The 20-year goal is to someday take a picture of a pale blue dot orbiting a nearby star, said Debra Fischer, an astronomy professor at San Francisco State University, during a NASA news conference.

Boss called it a potentially unprecedented time of discovery for scientists.

“Sometimes, people call this the golden age of astronomy. I think it’s more like the platinum age of astronomy. It’s beyond gold,” Boss said.

Source

March 4, 2009

Uh, We Almost Got Asteroided Yesterday

Filed under: Asteroids, Inner Solar System — bferrari @ 10:31 am

Gizmodo

A 30-50 meter-wide asteroid just passed seven times closer to us than the moon, glowing so bright you could see it through a cloud. If it had hit the ocean, it would have tsunamied.

The Sydney Morning Herald says that if it had been headed toward a populated part of the world, we would have had 24 hours to act and evacuate. Sky and Telescope says that it was about twice the altitude of our communications satellites.

To put it into perspective, here’s io9’s list of scariest asteroid attacks on Earth, not including this one.

It would have looked somewhat similar to this, the great daylight fireball of 1972. How do we know that wasn’t Kal-El? [SMH and NasaImage credit to the original artist]

Source

March 2, 2009

‘Cosmic Eye’ Photographed Staring Across Space

Filed under: Outer Solar System, Supernova — bferrari @ 10:31 am
The Helix Nebula, NGC 7293, as spotted by the Wide Field Imager at the European Southern Observatory in Chile. (ESO)

The Helix Nebula, NGC 7293, as spotted by the Wide Field Imager at the European Southern Observatory in Chile. (ESO)

The Times

A spectacular “cosmic eye” has been photographed in space by a telescope in Chile, showing a distant nebula in which sunlike stars are burning themselves out.

The image of the Helix nebula, which lies 700 light years away in the constellation Aquarius, was captured with the Wide Field Imager instrument at the La Silla Observatory high above the Atacama Desert.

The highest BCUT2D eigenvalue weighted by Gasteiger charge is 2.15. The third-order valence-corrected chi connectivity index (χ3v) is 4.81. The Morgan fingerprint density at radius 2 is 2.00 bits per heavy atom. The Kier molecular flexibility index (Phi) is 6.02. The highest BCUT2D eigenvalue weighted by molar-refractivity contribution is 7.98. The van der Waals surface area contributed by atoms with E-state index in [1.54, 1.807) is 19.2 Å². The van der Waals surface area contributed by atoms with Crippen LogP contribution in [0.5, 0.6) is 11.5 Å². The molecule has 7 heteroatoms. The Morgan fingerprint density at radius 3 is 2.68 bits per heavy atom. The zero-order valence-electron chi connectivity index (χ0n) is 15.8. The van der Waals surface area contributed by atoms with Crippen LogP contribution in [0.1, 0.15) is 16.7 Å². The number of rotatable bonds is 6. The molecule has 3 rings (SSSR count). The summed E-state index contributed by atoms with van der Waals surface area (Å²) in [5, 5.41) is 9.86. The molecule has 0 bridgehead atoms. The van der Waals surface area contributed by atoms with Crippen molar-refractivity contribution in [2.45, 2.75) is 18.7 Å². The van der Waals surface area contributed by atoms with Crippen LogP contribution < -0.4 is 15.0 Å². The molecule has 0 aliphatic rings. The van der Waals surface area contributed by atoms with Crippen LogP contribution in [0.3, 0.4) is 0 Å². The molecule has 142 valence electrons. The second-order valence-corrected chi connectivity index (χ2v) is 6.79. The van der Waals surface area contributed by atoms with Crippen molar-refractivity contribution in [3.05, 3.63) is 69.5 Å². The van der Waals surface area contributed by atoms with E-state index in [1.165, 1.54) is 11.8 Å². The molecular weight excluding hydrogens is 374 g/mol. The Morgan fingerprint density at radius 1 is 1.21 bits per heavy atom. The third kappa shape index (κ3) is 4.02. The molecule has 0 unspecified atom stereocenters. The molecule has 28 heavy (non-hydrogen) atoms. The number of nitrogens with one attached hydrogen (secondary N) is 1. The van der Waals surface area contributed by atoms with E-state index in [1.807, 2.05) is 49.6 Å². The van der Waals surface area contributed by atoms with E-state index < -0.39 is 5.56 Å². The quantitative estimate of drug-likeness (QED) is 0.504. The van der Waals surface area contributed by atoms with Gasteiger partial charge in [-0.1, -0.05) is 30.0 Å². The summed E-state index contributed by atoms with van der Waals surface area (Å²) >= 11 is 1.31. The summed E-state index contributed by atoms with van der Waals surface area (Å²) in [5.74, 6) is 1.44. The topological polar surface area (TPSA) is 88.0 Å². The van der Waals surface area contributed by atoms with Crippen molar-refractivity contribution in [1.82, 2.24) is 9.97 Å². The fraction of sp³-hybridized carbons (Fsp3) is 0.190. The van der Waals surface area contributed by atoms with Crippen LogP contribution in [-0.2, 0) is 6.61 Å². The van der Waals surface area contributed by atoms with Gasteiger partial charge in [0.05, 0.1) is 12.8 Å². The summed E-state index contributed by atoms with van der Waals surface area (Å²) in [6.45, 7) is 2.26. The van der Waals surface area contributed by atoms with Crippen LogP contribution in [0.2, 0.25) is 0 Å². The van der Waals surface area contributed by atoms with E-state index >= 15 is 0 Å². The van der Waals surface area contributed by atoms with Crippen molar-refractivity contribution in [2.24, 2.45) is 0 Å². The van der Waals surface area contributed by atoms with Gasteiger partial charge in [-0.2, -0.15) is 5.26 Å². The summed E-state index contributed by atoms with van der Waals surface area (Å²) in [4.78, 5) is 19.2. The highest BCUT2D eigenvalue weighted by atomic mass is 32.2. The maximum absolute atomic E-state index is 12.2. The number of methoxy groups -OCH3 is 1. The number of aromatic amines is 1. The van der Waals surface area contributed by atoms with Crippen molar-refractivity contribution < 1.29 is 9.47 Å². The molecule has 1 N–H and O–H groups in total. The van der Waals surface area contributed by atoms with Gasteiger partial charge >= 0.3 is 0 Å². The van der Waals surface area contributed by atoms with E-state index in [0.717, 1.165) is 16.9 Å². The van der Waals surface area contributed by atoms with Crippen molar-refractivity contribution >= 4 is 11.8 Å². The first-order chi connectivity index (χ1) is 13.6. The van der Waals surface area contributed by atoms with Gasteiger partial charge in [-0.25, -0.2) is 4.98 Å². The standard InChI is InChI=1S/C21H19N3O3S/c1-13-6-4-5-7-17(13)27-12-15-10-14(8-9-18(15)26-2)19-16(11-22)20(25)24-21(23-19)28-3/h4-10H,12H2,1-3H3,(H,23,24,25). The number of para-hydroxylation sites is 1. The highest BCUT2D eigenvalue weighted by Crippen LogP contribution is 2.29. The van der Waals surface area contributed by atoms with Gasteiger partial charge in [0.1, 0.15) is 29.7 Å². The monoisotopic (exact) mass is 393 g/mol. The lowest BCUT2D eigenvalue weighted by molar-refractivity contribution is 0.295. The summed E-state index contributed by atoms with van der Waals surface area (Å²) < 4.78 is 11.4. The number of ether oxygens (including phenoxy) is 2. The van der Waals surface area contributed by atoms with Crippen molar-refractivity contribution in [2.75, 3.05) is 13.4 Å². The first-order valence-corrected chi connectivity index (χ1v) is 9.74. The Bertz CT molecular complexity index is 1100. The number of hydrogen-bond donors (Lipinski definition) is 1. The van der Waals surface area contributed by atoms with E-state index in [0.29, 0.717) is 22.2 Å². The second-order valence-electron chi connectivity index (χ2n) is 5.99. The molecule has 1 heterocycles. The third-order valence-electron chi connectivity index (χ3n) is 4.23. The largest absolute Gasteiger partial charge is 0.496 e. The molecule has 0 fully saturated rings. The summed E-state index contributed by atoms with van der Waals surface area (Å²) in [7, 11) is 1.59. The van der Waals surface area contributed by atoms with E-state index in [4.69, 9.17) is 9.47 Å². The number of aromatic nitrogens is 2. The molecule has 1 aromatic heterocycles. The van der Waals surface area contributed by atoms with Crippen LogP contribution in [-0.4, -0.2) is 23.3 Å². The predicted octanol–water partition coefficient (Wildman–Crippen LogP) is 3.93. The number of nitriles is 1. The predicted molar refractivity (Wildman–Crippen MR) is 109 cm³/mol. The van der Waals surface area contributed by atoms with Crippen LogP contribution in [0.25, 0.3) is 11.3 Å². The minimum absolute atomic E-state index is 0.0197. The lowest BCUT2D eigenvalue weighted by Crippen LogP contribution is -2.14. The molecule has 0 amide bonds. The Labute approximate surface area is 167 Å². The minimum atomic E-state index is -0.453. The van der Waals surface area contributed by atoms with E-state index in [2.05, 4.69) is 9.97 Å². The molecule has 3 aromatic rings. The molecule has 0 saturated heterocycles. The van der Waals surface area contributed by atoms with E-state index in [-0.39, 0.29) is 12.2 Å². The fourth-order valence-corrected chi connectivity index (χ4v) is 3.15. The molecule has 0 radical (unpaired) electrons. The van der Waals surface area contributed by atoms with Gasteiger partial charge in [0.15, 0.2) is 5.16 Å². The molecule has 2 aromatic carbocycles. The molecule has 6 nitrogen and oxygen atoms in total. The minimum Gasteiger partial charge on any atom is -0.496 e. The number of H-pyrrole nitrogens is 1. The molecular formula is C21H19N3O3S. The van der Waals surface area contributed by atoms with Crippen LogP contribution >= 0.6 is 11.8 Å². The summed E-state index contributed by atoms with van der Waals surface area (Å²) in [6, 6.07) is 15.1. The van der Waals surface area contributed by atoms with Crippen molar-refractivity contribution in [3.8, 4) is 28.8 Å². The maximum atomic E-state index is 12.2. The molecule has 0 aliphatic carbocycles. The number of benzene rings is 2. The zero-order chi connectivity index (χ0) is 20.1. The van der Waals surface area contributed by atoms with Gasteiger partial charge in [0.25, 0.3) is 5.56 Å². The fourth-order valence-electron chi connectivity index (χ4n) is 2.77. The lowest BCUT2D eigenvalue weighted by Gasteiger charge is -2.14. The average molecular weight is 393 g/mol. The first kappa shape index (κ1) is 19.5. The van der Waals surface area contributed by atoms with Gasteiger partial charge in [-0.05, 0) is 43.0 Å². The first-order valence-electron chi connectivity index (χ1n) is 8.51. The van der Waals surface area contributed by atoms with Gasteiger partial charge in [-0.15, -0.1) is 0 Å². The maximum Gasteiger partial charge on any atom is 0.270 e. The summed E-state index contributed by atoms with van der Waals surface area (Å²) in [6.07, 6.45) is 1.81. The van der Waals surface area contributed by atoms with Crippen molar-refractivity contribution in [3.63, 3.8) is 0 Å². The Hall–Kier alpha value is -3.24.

The Helix is a planetary nebula — a kind of stellar old people’s home, in which stars at the end of their lives shed clouds of gas, often creating intricate patterns that shine with great beauty.

The Helix nebula is one of the closest planetary nebulae to Earth, but it is hard to see visually because its light is spread thinly over a large area of sky, a quarter of the size of the full Moon.

The main ring of the Helix nebula is about two light-years across, or half the distance between the Sun and the nearest star.

Around the inside of the ring, it is possible to see small blobs that resemble droplets of water, known as “cometary knots,” which have faint tails that extend away from the central star.

Source

Spacecraft Sees Spectacular Solar Eclipse on Moon

Filed under: Inner Solar System — bferrari @ 10:28 am
A still of the Kaguya/Selene probes high-definition video of the solar eclipse seen from the moon. (JAXA)

A still of the Kaguya/Selene probe's high-definition video of the solar eclipse seen from the moon. (JAXA)

Monday, March 02, 2009

There was a solar eclipse earlier this month — but it wasn’t visible anywhere on Earth.

Rather, a Japanese space probe in orbit around the moon got spectacular high-definition video of the sun being blocked — by the Earth, producing an otherworldly “diamond-ring” eclipse.

It may be only the third time such an eclipse has been viewed by terrestrials, human or otherwise.

An American lunar lander got a blurry snapshot of a solar eclipse in 1967, and two years later Apollo 12 astronauts got treated to the same thing on their way back from the moon.

The Kaguya, or Selene, probe was traveling from the dark to the light side of the moon on Feb. 9.

The sun rose over the moon’s surface, as usual, but on Feb. 9 it was just a thin ring surrounding darkness.

(The Earth’s disk is a bit smaller than the sun’s when viewed from the moon; on Earth, the moon just about covers the sun.)

In the video, only a small semi-circle is visible at first as the sun rises over the horizon.

The sun being eclipsed by the Earth in a photo taken by the Apollo 12 mission in November 1969. (NASA)

The sun being eclipsed by the Earth in a photo taken by the Apollo 12 mission in November 1969. (NASA)

The circle quickly expands, but before it’s complete the sun suddenly breaks forth from the lower right corner of the circle, filling the screen with light.

• Click here to watch the video.

• Click here for the Japan Aerospace Exploration Agency (JAXA) press release.

• Click here for a longer press release from NASA.

Source